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Balancing Business Needs with Conservation
Balancing Business Needs with Conservation
News Apr 2, 2024

The Role of Production Forests

An informative piece on forest conservation by Bastien Sachet, CEO of Earthworm Foundation, marking the organisation's 25th anniversary.

3-minute read

About 30% of the world's forests are designated to produce commercial products, and an estimated 1.15 billion hectares of production forest, equivalent to the combined forest cover of Russia and the USA, are distributed through boreal, temperate, and tropical latitudes.

We rely on them for thousands of industrial and commercial products like packaging, construction wood, particle board, and pellets, to name just a few.

A lush tapestry of life in a tropical rainforest, where biodiversity thrives and provides the raw materials for countless products we use daily.

Over the past four decades, the demand and production of forest products have surged. In 2020 alone, we consumed a staggering 473,000,000 m3 of sawn wood, 000 m3 of wood panels (up 280% since 1980 and 107% since 2000), and 400,000,000 m3 of paper and paperboard (up 137% since 1980). Looking ahead, the demand for forest products is set to skyrocket as we increasingly turn to timber and forest fibre to replace plastics, fossil fuels, concrete, and steel in our efforts to decarbonise our economy.

Behind every commercial product lies a forest's contribution.

However, it's crucial to understand that production forests are not simply tree farms.

Over 90% are natural or semi-natural, encompassing some of the world's most biodiverse and carbon-rich ecosystems. These forests are invaluable, from the old boreal growth of British Columbia and Scandinavia to the lowland rainforests of Sumatra. Local communities depend on them for various needs, from firewood to non-timber products. Unfortunately, the push for maximum commercial production often results in the destruction of old-growth and diverse forests, leading to significant biodiversity loss and the release of biogenic carbon dioxide (CO2) into the atmosphere.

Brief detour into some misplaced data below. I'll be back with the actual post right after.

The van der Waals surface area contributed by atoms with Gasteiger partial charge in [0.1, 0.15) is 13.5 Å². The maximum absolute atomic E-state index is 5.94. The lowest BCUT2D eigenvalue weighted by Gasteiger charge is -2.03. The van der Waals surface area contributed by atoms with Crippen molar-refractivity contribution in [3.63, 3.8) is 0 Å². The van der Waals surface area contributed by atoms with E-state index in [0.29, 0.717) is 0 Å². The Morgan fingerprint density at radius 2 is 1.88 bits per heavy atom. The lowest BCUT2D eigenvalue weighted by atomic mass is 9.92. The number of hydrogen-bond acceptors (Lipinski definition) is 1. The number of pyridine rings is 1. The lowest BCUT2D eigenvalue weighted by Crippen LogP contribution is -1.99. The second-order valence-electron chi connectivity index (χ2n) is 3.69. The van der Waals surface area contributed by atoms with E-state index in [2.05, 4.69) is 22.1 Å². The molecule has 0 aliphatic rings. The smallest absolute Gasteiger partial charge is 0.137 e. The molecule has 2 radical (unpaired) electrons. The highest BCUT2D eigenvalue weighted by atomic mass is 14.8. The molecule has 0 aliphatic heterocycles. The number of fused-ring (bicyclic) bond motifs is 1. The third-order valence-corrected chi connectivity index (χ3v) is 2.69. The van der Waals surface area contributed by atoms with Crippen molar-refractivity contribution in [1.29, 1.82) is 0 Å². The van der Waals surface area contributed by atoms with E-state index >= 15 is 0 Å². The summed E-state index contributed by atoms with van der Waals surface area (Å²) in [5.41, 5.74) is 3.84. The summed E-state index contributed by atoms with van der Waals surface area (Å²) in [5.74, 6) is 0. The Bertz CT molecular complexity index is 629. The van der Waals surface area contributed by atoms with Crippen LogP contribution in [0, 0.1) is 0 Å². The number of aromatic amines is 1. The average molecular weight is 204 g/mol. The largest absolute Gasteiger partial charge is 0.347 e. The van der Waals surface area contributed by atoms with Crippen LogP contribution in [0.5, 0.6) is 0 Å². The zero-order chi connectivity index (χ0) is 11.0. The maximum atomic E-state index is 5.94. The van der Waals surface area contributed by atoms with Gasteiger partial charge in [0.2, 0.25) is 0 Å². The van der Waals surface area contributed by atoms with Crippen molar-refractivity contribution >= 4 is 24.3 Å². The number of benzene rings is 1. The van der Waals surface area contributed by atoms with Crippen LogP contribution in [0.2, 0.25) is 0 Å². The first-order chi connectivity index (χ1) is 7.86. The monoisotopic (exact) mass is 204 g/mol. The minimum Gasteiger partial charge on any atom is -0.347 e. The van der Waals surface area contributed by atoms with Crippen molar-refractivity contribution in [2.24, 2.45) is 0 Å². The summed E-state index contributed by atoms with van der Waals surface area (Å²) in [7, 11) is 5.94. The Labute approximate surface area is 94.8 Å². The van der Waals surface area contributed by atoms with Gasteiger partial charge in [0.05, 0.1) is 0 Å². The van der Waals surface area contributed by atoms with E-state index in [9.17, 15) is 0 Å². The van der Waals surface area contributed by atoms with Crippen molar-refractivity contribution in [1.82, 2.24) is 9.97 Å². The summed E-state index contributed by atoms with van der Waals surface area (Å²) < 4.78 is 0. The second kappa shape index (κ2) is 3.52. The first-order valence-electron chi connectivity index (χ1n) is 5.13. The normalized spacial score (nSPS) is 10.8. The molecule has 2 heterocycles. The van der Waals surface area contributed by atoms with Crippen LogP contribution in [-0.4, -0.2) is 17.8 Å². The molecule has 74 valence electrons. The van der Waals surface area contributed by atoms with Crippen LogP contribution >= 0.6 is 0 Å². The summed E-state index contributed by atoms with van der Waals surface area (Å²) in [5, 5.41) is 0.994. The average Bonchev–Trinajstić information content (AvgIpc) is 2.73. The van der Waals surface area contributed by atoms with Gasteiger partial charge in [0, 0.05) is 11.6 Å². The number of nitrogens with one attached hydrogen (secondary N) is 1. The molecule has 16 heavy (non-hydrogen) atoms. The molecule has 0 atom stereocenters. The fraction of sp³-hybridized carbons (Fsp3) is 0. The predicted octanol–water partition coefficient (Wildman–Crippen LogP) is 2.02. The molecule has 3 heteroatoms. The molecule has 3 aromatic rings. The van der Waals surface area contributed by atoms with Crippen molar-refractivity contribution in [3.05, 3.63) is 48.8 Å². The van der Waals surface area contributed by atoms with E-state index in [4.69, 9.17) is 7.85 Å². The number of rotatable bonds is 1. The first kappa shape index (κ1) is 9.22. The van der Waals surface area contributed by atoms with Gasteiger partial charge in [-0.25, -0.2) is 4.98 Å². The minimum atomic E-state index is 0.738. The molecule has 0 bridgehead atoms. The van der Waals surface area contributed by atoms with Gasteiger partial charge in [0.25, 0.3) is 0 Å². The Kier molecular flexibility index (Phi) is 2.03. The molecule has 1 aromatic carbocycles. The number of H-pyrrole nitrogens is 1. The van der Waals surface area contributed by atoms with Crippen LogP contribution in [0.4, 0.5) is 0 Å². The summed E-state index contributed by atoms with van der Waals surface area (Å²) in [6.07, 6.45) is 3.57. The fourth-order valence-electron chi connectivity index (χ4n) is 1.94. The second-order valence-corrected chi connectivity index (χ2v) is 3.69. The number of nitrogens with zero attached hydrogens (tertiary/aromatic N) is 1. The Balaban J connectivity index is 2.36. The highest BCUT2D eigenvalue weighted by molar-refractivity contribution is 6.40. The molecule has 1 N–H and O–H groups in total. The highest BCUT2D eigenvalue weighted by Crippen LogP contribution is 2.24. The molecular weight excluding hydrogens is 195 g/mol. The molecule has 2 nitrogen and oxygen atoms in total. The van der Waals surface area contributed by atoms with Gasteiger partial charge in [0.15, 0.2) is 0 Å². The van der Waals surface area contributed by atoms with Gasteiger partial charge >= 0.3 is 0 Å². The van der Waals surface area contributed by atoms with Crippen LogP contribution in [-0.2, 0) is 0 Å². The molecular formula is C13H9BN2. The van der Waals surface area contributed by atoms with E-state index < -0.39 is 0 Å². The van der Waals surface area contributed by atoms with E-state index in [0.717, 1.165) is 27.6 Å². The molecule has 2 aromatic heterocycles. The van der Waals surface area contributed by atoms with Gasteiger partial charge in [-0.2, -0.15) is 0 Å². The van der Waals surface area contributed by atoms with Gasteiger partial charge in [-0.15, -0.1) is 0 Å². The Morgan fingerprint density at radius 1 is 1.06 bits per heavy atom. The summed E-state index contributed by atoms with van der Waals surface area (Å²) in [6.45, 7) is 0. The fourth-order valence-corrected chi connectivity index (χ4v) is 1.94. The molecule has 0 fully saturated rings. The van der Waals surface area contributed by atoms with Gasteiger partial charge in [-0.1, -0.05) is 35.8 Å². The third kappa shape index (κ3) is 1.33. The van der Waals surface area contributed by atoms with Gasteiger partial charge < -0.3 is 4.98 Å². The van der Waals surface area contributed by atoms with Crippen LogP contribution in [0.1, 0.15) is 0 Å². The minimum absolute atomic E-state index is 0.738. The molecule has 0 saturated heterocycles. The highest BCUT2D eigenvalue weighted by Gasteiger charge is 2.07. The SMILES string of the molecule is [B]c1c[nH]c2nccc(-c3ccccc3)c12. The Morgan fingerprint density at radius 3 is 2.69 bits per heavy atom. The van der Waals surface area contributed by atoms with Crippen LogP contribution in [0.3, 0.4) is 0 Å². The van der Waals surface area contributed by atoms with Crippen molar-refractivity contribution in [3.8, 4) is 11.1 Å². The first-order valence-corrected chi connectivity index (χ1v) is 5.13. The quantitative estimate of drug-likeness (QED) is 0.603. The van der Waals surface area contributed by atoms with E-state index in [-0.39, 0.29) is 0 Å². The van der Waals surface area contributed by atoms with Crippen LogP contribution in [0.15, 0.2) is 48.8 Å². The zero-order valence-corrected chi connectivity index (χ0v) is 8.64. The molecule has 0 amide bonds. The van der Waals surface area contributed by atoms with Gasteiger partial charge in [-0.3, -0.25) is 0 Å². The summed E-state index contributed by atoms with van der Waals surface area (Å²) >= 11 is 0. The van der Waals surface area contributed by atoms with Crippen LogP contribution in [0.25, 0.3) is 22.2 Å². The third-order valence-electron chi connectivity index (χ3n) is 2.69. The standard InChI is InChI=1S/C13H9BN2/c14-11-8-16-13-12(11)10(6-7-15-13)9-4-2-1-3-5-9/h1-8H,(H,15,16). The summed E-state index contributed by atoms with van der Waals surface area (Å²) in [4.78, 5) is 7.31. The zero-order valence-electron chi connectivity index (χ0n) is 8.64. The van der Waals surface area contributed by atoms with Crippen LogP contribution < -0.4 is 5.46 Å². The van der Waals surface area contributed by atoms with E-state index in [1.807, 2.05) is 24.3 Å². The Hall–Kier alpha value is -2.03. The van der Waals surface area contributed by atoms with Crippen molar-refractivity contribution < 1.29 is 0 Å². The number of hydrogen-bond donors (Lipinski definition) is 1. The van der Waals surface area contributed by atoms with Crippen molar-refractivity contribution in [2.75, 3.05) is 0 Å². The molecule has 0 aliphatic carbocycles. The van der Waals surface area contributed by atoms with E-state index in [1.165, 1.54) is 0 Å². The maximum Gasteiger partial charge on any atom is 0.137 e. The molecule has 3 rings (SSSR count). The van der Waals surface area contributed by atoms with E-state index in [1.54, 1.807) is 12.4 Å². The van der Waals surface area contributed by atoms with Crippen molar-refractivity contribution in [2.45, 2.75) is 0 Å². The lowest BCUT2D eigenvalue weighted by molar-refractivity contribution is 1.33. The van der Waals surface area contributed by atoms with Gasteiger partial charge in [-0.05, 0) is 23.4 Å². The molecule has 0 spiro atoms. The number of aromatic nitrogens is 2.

A Unique Solution - The Healthy Forest Landscape (HFL) Approach

Recognising these challenges, Earthworm has developed the Healthy Forest Landscape (HFL) approach, specifically tailored for producing forest landscapes. HFL monitors changes in forest cover, carbon, biodiversity, and community well-being, supporting collaborations with stakeholders to bend the trend towards sustainability.

This approach has been applied in regions like Västerbotten County, Sweden, where old-growth forests and indigenous livelihoods are threatened by industrial expansion.

Our recent HFL assessment focused on five million hectares of forest in Västerbotten County, northern Sweden. Here, the clash between industrial production forestry and conservation of old-growth forests and indigenous Sami reindeer herding traditions highlights the complex socio-ecological dynamics.

The power of Collaboration and Commitment

Whether in Indonesia, Finland, Brazil or British Columbia, we are combining our members' responsible sourcing commitments with an understanding of the unique socio-ecological character of each production forest landscape.

Our team enacting change from the field level by engaging with smallholder farmers in the Cavally Forest Reserve, Cote d'Ivoire.
Our team engaging with stakeholders on the ground in Malaysia, embodying the power of collaboration and commitment in driving sustainable forestry practices.

Collaborative efforts are essential to drive transformation towards sustainable forestry practices.

While regulations like the upcoming EU Deforestation Regulation (EUDR) play a crucial role, economic viability in the face of climate and biodiversity crises will depend on 'closer to nature' production models. It's imperative that we come together to make this happen now.

Incorporating these insights, Earthworm and our members are working tirelessly to ensure that production forests fulfil their commercial potential while safeguarding biodiversity, supporting local communities, and mitigating climate change.

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